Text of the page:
On the Road Review: Jeep Wrangler Rubicon Unlimited EcoDiesel

There is a large segment of the American automotive market that is powered by a collection of iconic namebadges. Buyers pay rapt attention to everything associated with these models and long for, lust after and generally pursue these nameplates for decades — with some never attaining ownership. Names like Corvette, Mustang, Camaro, Raptor and Wrangler have a powerful hold over consumers who want to embrace the lifestyle and the image of these otherwise mechanical transportation machines. Automakers covet this type of loyalty.

FCA’s Jeep sold over 240,000 Wranglers in 2018, an astounding 50,000-unit gain as the latest model debuted to critical acclaim. Just a year later, after also debuting the first Jeep pickup truck in decades, the hot-selling Gladiator, Jeep is now giving Wrangler customers a third powertrain choice — the long promised 3.0-liter turbodiesel.

Essentially the same V-6 turbodiesel that Ram is using in the 1500 series pickups, the (made in Italy) VM Morini turbo-motor produces 260 hp with an impressive 442 pound/feet of peak torque. By comparison, the stock gasoline-fueled 3.6-liter V-6 makes 285 hp but only 260 pound/feet of peak torque running through a modified (tougher) version of the eight-speed automatic transmission. The optional 2.0-liter turbocharged four-cylinder engine slides into the middle of this trio, with 270 hp and 295 pound/feet of torque.

There are several points to consider about the EcoDiesel V-6. Depending on trim level selected (Jeep now has nine Wrangler trims, ranging from Sport to Black and Tan, to Willys, to Sahara, to Rubicon), the diesel motor adds between $3,200 and $4,000 to the sticker price. Plus, it is only teamed with the eight-speed gearbox for now — no three-pedal setup is EPA-approved, yet — so this pads the sticker another $2,000.

From the outside, there is a modest hint that something unusual rests under the Wrangler’s hood. Inside, Jeep has added more sound insulation to the firewall and the rest of the cabin, so at road speeds, you never hear a hint of the diesel engine’s turbo-boosted explosions up front. The Wrangler EcoDiesel is very smooth, very quiet and very fast.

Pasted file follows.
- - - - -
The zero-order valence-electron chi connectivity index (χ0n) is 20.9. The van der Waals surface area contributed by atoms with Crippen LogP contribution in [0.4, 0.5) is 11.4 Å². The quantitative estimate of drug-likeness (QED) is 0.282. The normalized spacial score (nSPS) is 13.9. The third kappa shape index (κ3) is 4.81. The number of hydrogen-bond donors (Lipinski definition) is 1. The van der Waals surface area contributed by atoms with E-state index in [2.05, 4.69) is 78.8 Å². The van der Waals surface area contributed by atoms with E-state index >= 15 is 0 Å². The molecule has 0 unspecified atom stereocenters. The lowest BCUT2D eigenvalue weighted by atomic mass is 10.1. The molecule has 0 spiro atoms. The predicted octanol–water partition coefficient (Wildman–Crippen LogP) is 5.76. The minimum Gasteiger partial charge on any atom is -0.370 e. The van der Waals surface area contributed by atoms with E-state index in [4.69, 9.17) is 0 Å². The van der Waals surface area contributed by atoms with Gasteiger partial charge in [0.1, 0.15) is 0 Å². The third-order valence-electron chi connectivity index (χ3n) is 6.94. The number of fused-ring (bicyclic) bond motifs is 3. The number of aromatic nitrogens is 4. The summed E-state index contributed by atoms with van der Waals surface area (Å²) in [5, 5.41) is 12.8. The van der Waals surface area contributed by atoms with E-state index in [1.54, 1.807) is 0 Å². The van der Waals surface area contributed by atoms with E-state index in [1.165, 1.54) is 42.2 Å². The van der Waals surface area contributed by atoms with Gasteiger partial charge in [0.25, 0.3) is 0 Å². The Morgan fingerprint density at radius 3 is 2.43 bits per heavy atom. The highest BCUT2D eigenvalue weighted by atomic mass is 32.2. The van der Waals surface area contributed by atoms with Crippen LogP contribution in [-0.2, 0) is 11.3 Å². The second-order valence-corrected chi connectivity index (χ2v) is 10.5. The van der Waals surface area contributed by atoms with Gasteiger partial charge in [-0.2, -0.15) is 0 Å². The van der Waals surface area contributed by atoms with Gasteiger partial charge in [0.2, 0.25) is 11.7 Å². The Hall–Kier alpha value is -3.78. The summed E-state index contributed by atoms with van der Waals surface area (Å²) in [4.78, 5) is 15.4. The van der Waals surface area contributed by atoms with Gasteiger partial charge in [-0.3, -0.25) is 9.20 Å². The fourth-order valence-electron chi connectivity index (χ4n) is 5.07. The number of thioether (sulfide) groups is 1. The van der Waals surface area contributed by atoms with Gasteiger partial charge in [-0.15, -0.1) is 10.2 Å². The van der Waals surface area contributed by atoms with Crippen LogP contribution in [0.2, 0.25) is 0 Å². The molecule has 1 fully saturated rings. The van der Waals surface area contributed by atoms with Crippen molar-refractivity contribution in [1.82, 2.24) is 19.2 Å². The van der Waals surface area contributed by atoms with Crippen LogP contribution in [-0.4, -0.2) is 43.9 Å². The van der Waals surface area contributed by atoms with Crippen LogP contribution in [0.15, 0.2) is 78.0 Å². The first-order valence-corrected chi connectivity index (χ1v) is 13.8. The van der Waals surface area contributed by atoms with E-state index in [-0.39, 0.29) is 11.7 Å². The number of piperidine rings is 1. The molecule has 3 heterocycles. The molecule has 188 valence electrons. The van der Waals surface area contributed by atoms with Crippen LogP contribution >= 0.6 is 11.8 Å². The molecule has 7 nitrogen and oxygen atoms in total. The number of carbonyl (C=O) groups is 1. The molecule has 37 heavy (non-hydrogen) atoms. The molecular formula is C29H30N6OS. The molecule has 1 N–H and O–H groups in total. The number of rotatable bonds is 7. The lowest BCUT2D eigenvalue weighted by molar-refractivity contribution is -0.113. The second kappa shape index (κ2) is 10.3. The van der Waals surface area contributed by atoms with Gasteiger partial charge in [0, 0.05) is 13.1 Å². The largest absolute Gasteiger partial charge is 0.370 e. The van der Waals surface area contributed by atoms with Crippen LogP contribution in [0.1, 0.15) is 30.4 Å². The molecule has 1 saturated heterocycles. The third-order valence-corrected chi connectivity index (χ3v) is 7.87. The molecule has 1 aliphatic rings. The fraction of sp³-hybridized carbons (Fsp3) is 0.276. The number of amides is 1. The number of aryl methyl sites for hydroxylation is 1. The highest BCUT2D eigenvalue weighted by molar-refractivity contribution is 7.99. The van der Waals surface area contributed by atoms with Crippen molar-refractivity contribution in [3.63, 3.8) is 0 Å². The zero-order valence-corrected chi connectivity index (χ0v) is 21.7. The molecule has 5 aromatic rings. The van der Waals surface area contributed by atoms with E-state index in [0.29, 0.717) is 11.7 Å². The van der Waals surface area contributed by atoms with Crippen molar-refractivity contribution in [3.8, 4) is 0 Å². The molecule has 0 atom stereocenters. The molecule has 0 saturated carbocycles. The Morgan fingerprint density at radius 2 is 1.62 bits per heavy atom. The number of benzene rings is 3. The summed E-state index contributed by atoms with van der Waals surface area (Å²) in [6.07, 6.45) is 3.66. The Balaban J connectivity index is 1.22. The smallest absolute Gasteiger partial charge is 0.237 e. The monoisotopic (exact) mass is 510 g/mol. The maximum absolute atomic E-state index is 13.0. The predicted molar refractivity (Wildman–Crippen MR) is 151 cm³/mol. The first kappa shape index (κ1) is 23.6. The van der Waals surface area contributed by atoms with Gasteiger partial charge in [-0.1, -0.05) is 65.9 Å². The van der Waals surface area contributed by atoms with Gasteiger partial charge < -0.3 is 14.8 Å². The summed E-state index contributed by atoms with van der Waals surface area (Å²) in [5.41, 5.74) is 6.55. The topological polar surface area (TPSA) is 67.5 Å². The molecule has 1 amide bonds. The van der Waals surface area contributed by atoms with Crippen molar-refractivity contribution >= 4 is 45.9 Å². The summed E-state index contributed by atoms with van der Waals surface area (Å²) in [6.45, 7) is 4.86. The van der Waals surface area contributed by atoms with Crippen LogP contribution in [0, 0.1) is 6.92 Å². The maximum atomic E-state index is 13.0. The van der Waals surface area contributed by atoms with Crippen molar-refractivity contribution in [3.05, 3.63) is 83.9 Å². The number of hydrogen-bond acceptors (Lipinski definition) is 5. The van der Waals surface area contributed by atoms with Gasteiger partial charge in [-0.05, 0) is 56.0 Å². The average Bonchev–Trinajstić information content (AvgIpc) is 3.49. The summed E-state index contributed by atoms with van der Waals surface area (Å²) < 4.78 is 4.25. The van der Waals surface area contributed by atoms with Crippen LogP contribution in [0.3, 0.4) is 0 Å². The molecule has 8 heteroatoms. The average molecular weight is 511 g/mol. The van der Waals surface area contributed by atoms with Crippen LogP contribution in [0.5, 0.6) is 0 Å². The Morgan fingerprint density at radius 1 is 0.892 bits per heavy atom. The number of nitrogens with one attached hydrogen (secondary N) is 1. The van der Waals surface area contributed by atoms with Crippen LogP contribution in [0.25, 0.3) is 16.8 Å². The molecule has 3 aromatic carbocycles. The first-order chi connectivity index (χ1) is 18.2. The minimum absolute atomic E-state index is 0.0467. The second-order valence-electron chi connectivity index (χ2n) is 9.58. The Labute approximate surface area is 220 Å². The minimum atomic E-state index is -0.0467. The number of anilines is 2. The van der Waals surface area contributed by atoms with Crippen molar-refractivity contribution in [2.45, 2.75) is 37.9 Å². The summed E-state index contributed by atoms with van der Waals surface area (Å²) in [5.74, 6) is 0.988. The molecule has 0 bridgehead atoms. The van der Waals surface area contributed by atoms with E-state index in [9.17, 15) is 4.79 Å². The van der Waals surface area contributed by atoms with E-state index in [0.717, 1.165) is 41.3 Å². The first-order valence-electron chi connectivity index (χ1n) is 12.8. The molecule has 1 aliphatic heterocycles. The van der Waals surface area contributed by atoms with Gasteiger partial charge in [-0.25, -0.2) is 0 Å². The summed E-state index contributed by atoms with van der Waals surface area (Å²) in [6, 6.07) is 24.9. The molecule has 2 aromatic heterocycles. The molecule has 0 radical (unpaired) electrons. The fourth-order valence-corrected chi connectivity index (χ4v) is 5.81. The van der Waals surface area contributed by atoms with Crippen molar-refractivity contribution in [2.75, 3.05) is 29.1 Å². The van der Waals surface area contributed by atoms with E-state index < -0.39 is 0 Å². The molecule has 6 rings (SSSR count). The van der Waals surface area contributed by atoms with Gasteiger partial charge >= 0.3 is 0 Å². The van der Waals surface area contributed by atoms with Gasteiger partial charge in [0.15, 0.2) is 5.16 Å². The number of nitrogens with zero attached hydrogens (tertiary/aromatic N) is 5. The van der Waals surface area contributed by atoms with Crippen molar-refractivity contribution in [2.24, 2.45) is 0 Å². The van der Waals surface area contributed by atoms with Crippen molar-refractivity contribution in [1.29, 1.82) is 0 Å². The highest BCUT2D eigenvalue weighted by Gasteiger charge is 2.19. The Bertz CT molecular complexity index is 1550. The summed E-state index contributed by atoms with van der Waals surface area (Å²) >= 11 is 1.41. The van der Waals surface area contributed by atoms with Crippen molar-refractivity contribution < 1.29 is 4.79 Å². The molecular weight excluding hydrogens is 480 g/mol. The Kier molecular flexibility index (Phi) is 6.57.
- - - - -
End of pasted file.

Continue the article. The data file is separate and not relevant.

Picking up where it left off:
In fact, the EcoDiesel easily matches the acceleration of the standard V-6, while providing ample torque at any throttle setting. This is perfect on road — where a mile-long grade didn’t create a downshift or a drop in speed, plus off-road, where the bulk of Wrangler fans will embrace the massive torque advantage over the V-6 while negotiating nasty trails and outsized washouts.

EPA mileage estimates are the next big advantage. The base motor gets a respectable 18/22/20-mpg number. The EcoDiesel earns 22/29/25 mpg, a giant seven-mile-per-gallon jump over the regular V-6. Over 750 miles together, our Sunset Orange Rubicon returned exactly 25 mpg while the right pedal was regularly exercised to the amusement of very impressed passengers, plus, there was a 40-mile trip of a projected 29.3 mpg on the extensive information screen. Total range is over 500 miles per tank with the EcoDiesel as well, another check in the plus column for this powertrain.

Realistically, the initial cost vs. the fuel price of diesel over gasoline means that you will need to drive the Wrangler EcoDiesel for a really long time to recoup any financial advantage.

But that misses the point of adding this powertrain to the portfolio. More power, gobs of it, plus more range, with added efficiency and greater torque delivery, gives Jeep another potential audience to satisfy — both here and in other markets where diesel is widely embraced.

There is a five-gallon DEF tank next to the 18.3-gallon fuel tank, providing up to 10,000 miles of diesel emissions additive between fills of this fluid, so exhaust pipe effluent meets all current standards. The powerful urge in your back under throttle, plus the loafing tachometer needle at cruising speeds, barely 1,400 rpms at 55 mph, is much of the attraction here.

The rest of the Rubicon is now familiar since last year’s extensive interior upgrades. There is still the locking front and rear solid axles (no AWD setting in this 4X4 transfer case like some other Wranglers), the electronic disconnect front sway bar, and the beefy BF Goodrich all-terrain tires. Other Wrangler models, without the blocky-tread tires of the Rubicon, will obviously generate better fuel economy.

Wrangler pricing starts at $28,295 for two-door, $31,795 for Unlimited four-door models. Rubicon trim begins at $42,320 while our heavily optioned sample stickered for over $56,000 — yes, dear indeed.

Over 32 years ago, the former Chrysler Corp. purchased American Motors, acquiring the Jeep brand in the transaction. Since then, Jeep has been a central money-making component of Chrysler, Daimler-Chrysler and now FCA. As the Italian-American automaker moves to merge with Peugeot, Jeep will remain the cash-cow that will power the success of a very unique union.

This EcoDiesel Wrangler (with the EcoDiesel Gladiator coming in a few months) will increase the brands’ appeal quotient for more potential fans.

Tim Plouff

Tim Plouff

Columnist at The Ellsworth American
Tim Plouff has been reviewing automobiles in the pages of The Ellsworth American weekly for nearly two decades.
Tim Plouff

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